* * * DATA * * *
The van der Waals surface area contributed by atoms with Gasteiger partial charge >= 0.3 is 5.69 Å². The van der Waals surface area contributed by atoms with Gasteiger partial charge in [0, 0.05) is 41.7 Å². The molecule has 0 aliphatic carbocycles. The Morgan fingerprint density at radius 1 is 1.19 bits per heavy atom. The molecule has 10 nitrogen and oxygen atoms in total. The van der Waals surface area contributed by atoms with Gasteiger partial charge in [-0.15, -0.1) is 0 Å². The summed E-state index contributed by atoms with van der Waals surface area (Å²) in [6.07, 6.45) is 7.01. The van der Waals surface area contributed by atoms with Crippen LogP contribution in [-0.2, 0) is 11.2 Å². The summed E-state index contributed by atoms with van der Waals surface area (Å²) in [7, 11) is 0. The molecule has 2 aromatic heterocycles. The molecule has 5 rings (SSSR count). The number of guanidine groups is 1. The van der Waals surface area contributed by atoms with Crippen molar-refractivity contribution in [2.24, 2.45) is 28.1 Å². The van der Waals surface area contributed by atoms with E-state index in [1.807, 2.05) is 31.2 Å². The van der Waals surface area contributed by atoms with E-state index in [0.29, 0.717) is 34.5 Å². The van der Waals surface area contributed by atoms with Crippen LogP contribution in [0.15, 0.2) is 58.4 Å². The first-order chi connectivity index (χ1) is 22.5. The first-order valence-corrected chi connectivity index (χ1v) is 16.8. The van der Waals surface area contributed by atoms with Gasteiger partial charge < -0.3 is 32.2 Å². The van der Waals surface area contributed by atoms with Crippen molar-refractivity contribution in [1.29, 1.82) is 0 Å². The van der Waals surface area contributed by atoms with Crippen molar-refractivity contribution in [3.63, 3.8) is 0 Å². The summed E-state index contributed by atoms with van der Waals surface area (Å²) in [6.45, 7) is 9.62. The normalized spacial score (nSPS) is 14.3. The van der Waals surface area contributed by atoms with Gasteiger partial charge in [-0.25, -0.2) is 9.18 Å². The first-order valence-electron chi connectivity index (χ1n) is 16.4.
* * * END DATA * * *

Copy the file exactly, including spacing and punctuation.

The van der Waals surface area contributed by atoms with Gasteiger partial charge >= 0.3 is 5.69 Å². The van der Waals surface area contributed by atoms with Gasteiger partial charge in [0, 0.05) is 41.7 Å². The molecule has 0 aliphatic carbocycles. The Morgan fingerprint density at radius 1 is 1.19 bits per heavy atom. The molecule has 10 nitrogen and oxygen atoms in total. The van der Waals surface area contributed by atoms with Gasteiger partial charge in [-0.15, -0.1) is 0 Å². The summed E-state index contributed by atoms with van der Waals surface area (Å²) in [6.07, 6.45) is 7.01. The van der Waals surface area contributed by atoms with Crippen LogP contribution in [-0.2, 0) is 11.2 Å². The summed E-state index contributed by atoms with van der Waals surface area (Å²) in [7, 11) is 0. The molecule has 2 aromatic heterocycles. The molecule has 5 rings (SSSR count). The number of guanidine groups is 1. The van der Waals surface area contributed by atoms with Crippen molar-refractivity contribution in [2.24, 2.45) is 28.1 Å². The van der Waals surface area contributed by atoms with E-state index in [1.807, 2.05) is 31.2 Å². The van der Waals surface area contributed by atoms with E-state index in [0.29, 0.717) is 34.5 Å². The van der Waals surface area contributed by atoms with Crippen LogP contribution in [0.15, 0.2) is 58.4 Å². The first-order chi connectivity index (χ1) is 22.5. The first-order valence-corrected chi connectivity index (χ1v) is 16.8. The van der Waals surface area contributed by atoms with Gasteiger partial charge < -0.3 is 32.2 Å². The van der Waals surface area contributed by atoms with Crippen molar-refractivity contribution in [1.29, 1.82) is 0 Å². The van der Waals surface area contributed by atoms with Crippen molar-refractivity contribution in [3.63, 3.8) is 0 Å². The summed E-state index contributed by atoms with van der Waals surface area (Å²) in [6.45, 7) is 9.62. The normalized spacial score (nSPS) is 14.3. The van der Waals surface area contributed by atoms with Gasteiger partial charge in [-0.25, -0.2) is 9.18 Å². The first-order valence-electron chi connectivity index (χ1n) is 16.4.